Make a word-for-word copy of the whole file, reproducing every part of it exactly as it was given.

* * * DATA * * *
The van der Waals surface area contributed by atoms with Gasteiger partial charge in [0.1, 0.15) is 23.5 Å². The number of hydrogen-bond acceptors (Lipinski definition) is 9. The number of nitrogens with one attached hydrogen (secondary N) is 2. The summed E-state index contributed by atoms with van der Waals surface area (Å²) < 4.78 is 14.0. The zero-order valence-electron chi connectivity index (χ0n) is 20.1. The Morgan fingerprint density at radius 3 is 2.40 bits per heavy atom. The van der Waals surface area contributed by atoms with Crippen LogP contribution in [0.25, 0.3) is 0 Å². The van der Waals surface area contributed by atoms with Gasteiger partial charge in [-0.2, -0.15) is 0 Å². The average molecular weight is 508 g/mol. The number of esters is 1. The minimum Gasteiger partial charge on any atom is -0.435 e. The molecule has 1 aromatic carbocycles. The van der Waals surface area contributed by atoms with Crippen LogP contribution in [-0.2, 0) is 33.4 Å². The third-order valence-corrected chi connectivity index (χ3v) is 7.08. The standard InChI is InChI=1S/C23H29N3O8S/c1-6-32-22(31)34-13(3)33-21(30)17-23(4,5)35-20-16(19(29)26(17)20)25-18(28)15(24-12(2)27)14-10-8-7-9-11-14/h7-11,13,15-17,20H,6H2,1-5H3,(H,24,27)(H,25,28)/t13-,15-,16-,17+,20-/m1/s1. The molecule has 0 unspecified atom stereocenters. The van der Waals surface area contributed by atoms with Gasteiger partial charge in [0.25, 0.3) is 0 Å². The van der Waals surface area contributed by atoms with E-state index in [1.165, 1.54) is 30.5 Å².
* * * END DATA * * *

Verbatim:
The van der Waals surface area contributed by atoms with Gasteiger partial charge in [0.1, 0.15) is 23.5 Å². The number of hydrogen-bond acceptors (Lipinski definition) is 9. The number of nitrogens with one attached hydrogen (secondary N) is 2. The summed E-state index contributed by atoms with van der Waals surface area (Å²) < 4.78 is 14.0. The zero-order valence-electron chi connectivity index (χ0n) is 20.1. The Morgan fingerprint density at radius 3 is 2.40 bits per heavy atom. The van der Waals surface area contributed by atoms with Crippen LogP contribution in [0.25, 0.3) is 0 Å². The van der Waals surface area contributed by atoms with Gasteiger partial charge in [-0.2, -0.15) is 0 Å². The average molecular weight is 508 g/mol. The number of esters is 1. The minimum Gasteiger partial charge on any atom is -0.435 e. The molecule has 1 aromatic carbocycles. The van der Waals surface area contributed by atoms with Crippen LogP contribution in [-0.2, 0) is 33.4 Å². The third-order valence-corrected chi connectivity index (χ3v) is 7.08. The standard InChI is InChI=1S/C23H29N3O8S/c1-6-32-22(31)34-13(3)33-21(30)17-23(4,5)35-20-16(19(29)26(17)20)25-18(28)15(24-12(2)27)14-10-8-7-9-11-14/h7-11,13,15-17,20H,6H2,1-5H3,(H,24,27)(H,25,28)/t13-,15-,16-,17+,20-/m1/s1. The molecule has 0 unspecified atom stereocenters. The van der Waals surface area contributed by atoms with Gasteiger partial charge in [0.25, 0.3) is 0 Å². The van der Waals surface area contributed by atoms with E-state index in [1.165, 1.54) is 30.5 Å².